It’s been a long time coming for Crackdown 3, a sequel to one of the Xbox 360’s early games… you know, the one that was bundled with the Halo 3 demo? With its troubled development and Xbox One launch baggage (thanks to the “power of the cloud”) it was always going to be difficult for it to overcome the negative vibes against this new iteration but jumping into the campaign I can say that for better or worse this is still Crackdown and I’m totally OK with that.
Taking place years after the first game, the campaign of Crackdown 3 sees the series superpowered agents on their way to the city of New Providence. Shot out of the sky by the city’s rulers, a sole surviving agent is rescued by the local resistance who need their help. From there your mission is to dismantle the corporation running the city a block at a time. The path you take in achieving that is entirely up to you but with each lieutenant you beat your chances against the rest improves as the impact is felt across the city.
The game’s intro takes advantage of having Terry Crews playing Agent Jaxon (one of the six you can initially choose to play) and he adds a fair bit of swagger to the part. There’s a lot of silliness here; after all this is basically about a special police force that celebrates “skills for kills”. Having more characters beyond just the agency chief (quotable as always) adding their voices and narratives help fill gaps that the world doesn’t explain as clearly. Though New Providence is vast with a decent variety in locales, if you’re expecting it to be some deep clockwork city like GTAV you’re looking at the wrong game. It’s better to think of it more as a giant climbing gym solely for the benefit of the players to create their own stories, with a big serving of chaos.
The gameplay loop for Crackdown is to complete tasks (while killing a LOT of enemies) and boost up your character enough so that you can take on the next harder task. As you succeed you accrue points that go towards leveling up your attributes (agility, strength, explosives, firearms and driving) which eventually get your character to the point of being close to an unstoppable force. In addition there are the series famous orbs to collect around the world that can help boost your levels even faster. One minor annoyance this time is that the orb pings aren’t as noticeable – you used to be able to hear one from a considerable distance in past games. Even with these boosts you still need to give all your talents a run in normal play to make the most of it. Using your fists in combat or your car for travel are not intuitive choices when playing but you’ll miss the advantages they offer if you don’t work to level them up.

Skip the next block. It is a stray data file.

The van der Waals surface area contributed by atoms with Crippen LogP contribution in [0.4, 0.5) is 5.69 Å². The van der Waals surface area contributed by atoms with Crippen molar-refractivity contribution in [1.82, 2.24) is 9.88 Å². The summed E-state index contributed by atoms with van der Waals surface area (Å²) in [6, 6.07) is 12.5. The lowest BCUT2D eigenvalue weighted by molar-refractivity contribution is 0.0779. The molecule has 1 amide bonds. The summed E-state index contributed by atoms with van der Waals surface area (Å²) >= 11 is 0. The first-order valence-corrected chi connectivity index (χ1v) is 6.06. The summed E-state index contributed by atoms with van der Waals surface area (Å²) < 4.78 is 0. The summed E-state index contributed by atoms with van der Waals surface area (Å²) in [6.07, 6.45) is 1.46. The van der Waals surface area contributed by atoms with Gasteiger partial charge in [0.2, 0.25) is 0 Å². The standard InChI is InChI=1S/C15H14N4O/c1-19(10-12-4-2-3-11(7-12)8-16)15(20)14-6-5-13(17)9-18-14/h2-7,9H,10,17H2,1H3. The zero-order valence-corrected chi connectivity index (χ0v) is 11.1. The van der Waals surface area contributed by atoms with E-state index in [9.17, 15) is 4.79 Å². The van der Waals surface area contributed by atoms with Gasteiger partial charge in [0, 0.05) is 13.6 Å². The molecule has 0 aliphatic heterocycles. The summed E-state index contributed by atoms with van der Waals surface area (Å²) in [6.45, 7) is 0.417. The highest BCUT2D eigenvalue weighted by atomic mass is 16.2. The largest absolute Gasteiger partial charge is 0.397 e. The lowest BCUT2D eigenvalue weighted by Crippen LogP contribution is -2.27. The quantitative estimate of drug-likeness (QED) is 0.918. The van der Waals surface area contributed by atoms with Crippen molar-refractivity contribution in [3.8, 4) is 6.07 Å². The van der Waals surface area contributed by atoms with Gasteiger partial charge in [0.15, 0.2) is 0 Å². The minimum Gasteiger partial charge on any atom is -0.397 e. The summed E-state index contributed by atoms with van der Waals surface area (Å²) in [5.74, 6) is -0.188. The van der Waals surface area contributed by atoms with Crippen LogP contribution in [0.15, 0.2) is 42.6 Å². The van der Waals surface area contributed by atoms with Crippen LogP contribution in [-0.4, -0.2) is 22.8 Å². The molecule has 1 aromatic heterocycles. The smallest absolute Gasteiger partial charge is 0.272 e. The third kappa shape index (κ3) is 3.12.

Controls haven’t changed too much over the years but how the game responds to you has been tweaked a little. Traversal in the game is a lot easier now but does require players to earn some levels first before the “good stuff” is available. There’s a double jump and air dash (reminds me of Sunset Overdrive) which help a lot in keeping your agent airborne. If you come up short on a big jump your agents can clamber up surfaces for a short distance which makes movement feel more forgiving compared to the previous games. The city’s design feels much more open to agents of different levels being able to tackle it with more handholds and platforms to bounce off but locations that do require a certain agility level (like propaganda towers) are clearly marked on the map.
The campaign length seems fine to me – at the normal difficulty I’m thinking most people will take ten to twelve hours which isn’t too bad. For the completionists though it’ll likely be longer as they chase all one thousand orbs, complete stunt rings in cars and take on race challenges. Achievements are handed out regularly during the game so you’ll see a lot of notifications pop up as you play. In addition to playing the campaign in co-op there’s a new multiplayer mode that’s completely separate. Called “Wrecking Zone” it’s a 5v5 set up in highly destructible levels that let you jump high, smash a lot of stuff and kill a few agents in the process. It’s an interesting idea and the destruction you can create is huge but I can see why it’s not a part of the core game as it feels more like a fun distraction than something that will get long term support. I could be very wrong but at least for me it doesn’t achieve enough at this point.
Overall I’ve really been enjoying Crackdown 3. It’s over eight years since the sequel arrived on the Xbox 360 so anyone who enjoyed the first game on Xbox One backward compatibility will feel right at home here. It doesn’t reinvent the wheel but it does let you take it out for another spin. 🙂
Crackdown 3 is out now on Xbox One and PC.